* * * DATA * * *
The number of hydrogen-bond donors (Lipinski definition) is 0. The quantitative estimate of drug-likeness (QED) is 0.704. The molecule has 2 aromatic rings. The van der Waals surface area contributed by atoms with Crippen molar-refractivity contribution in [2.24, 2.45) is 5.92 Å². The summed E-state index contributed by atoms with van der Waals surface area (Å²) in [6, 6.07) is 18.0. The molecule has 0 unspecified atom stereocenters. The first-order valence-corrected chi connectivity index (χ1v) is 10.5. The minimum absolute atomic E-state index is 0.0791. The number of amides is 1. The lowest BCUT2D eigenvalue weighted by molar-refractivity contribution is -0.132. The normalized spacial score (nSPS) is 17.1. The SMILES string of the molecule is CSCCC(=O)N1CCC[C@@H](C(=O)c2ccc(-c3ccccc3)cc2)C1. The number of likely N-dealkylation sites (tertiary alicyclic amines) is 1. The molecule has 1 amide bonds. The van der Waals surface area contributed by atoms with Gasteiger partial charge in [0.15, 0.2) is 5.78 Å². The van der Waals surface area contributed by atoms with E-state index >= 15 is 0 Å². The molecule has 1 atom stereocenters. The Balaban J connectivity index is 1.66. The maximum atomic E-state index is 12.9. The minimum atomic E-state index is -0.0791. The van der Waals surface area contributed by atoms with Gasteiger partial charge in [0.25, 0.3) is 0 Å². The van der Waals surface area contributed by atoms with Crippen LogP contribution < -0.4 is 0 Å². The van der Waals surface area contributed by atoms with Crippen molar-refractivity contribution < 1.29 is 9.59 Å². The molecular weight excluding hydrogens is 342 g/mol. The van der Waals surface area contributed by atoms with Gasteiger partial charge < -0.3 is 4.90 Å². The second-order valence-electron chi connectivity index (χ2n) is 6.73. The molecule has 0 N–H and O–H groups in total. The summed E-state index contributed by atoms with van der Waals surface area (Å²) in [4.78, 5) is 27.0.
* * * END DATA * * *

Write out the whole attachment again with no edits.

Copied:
The number of hydrogen-bond donors (Lipinski definition) is 0. The quantitative estimate of drug-likeness (QED) is 0.704. The molecule has 2 aromatic rings. The van der Waals surface area contributed by atoms with Crippen molar-refractivity contribution in [2.24, 2.45) is 5.92 Å². The summed E-state index contributed by atoms with van der Waals surface area (Å²) in [6, 6.07) is 18.0. The molecule has 0 unspecified atom stereocenters. The first-order valence-corrected chi connectivity index (χ1v) is 10.5. The minimum absolute atomic E-state index is 0.0791. The number of amides is 1. The lowest BCUT2D eigenvalue weighted by molar-refractivity contribution is -0.132. The normalized spacial score (nSPS) is 17.1. The SMILES string of the molecule is CSCCC(=O)N1CCC[C@@H](C(=O)c2ccc(-c3ccccc3)cc2)C1. The number of likely N-dealkylation sites (tertiary alicyclic amines) is 1. The molecule has 1 amide bonds. The van der Waals surface area contributed by atoms with Gasteiger partial charge in [0.15, 0.2) is 5.78 Å². The van der Waals surface area contributed by atoms with E-state index >= 15 is 0 Å². The molecule has 1 atom stereocenters. The Balaban J connectivity index is 1.66. The maximum atomic E-state index is 12.9. The minimum atomic E-state index is -0.0791. The van der Waals surface area contributed by atoms with Gasteiger partial charge in [0.25, 0.3) is 0 Å². The van der Waals surface area contributed by atoms with Crippen LogP contribution < -0.4 is 0 Å². The van der Waals surface area contributed by atoms with Crippen molar-refractivity contribution < 1.29 is 9.59 Å². The molecular weight excluding hydrogens is 342 g/mol. The van der Waals surface area contributed by atoms with Gasteiger partial charge < -0.3 is 4.90 Å². The second-order valence-electron chi connectivity index (χ2n) is 6.73. The molecule has 0 N–H and O–H groups in total. The summed E-state index contributed by atoms with van der Waals surface area (Å²) in [4.78, 5) is 27.0.